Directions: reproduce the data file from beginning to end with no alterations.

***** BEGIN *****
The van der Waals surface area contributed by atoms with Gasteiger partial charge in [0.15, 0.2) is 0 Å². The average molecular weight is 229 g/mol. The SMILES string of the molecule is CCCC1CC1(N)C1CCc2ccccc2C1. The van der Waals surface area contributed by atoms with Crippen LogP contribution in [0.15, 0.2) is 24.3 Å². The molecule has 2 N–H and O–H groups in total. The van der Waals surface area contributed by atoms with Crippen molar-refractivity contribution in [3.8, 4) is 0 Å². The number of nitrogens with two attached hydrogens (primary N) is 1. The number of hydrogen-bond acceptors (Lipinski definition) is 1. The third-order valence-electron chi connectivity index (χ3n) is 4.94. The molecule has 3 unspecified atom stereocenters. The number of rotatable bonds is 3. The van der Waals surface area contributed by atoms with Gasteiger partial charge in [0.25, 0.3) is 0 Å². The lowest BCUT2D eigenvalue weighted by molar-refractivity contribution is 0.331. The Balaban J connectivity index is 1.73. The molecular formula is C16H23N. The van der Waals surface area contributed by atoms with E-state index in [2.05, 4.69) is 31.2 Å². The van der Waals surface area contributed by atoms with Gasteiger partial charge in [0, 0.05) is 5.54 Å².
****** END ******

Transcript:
The van der Waals surface area contributed by atoms with Gasteiger partial charge in [0.15, 0.2) is 0 Å². The average molecular weight is 229 g/mol. The SMILES string of the molecule is CCCC1CC1(N)C1CCc2ccccc2C1. The van der Waals surface area contributed by atoms with Crippen LogP contribution in [0.15, 0.2) is 24.3 Å². The molecule has 2 N–H and O–H groups in total. The van der Waals surface area contributed by atoms with Crippen molar-refractivity contribution in [3.8, 4) is 0 Å². The number of nitrogens with two attached hydrogens (primary N) is 1. The number of hydrogen-bond acceptors (Lipinski definition) is 1. The third-order valence-electron chi connectivity index (χ3n) is 4.94. The molecule has 3 unspecified atom stereocenters. The number of rotatable bonds is 3. The van der Waals surface area contributed by atoms with Gasteiger partial charge in [0.25, 0.3) is 0 Å². The lowest BCUT2D eigenvalue weighted by molar-refractivity contribution is 0.331. The Balaban J connectivity index is 1.73. The molecular formula is C16H23N. The van der Waals surface area contributed by atoms with E-state index in [2.05, 4.69) is 31.2 Å². The van der Waals surface area contributed by atoms with Gasteiger partial charge in [0, 0.05) is 5.54 Å².